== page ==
A row over sugar looks set to scupper plans for a US-Australia trade deal.
The two nations - allies in the US-led war on Iraq - have been working towards a comprehensive deal for months.
But Australia is determined that sugar, a vital industry in the north of the state of Queensland, should be included.
And with elections at the end of this year, the Bush administration wants to keep its own powerful sugar cane and sugar beet industry onside.
For Australian Prime Minister John Howard, the trade deal has been a key priority.
Mr Howard has said it could mean an extra 4bn Australian dollars ($3.1bn; £1.7bn) a year in trade revenue.
But the 120,000 jobs which the sugar industry provides are also crucial.
And Mr Howard made clear on Monday that he knew that whatever the two countries' close working relationship on defence and security, where trade was concerned "friendship doesn't always amount to a lot."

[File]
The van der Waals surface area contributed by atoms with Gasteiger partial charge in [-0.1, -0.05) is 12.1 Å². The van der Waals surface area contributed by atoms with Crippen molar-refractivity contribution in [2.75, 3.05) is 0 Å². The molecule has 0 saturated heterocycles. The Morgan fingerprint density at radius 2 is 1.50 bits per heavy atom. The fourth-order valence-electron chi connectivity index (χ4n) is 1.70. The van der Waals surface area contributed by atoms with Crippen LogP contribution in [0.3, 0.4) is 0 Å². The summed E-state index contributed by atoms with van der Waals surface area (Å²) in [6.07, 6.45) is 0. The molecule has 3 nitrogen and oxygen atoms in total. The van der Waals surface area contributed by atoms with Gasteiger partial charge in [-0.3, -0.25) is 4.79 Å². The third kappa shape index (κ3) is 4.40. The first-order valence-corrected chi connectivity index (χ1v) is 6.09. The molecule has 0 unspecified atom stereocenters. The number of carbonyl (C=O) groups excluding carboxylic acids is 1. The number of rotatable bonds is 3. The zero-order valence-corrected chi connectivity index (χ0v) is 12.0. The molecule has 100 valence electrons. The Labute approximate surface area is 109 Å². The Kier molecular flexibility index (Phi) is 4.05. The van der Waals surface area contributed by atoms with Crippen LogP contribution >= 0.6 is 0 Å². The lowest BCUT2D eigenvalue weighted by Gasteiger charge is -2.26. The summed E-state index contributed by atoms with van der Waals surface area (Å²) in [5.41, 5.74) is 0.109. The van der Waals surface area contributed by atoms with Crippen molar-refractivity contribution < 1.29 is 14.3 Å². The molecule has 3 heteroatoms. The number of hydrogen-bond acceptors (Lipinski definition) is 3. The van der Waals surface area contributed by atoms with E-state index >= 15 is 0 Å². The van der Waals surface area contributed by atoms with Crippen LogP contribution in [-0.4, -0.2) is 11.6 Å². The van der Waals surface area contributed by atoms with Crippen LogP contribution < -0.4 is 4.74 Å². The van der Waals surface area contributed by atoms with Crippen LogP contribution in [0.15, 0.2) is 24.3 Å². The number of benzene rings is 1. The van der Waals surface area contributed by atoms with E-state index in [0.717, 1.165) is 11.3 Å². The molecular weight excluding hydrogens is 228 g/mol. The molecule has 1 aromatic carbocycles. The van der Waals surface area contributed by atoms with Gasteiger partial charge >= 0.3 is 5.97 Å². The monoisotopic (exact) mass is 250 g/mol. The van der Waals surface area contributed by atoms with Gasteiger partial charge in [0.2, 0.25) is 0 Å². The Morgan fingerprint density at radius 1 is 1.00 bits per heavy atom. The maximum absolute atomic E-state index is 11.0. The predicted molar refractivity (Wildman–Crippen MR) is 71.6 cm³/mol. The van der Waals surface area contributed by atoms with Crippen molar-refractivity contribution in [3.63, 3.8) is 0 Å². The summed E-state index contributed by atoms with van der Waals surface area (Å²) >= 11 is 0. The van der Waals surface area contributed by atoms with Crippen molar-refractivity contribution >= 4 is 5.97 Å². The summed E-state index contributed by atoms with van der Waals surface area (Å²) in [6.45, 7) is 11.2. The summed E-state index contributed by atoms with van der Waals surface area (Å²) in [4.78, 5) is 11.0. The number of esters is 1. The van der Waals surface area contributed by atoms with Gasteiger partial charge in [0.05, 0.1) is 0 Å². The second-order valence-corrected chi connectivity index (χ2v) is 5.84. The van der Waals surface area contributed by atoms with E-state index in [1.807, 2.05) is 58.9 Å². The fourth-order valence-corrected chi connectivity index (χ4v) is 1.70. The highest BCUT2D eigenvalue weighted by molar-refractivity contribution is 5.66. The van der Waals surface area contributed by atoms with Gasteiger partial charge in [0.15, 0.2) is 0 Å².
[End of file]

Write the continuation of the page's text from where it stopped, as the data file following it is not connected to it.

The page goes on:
Australian media have been speculating that during talks in Washington DC this week, Trade Minister Mark Vaile would offer to leave sugar out of the deal.
Mr Vaile has dismissed the suspicion, supported by his prime minister.
"Unless we get concessions on the agriculture front, the trade agreement is not worth signing," Mr Howard said.
The US has been trenchant in keeping agricultural concessions out of the barrage of trade deals it has signed recently.
US farmers are seen as important to President George W Bush's hopes for re-election in November, making hopes for concessions on dairy or beef just as unlikely.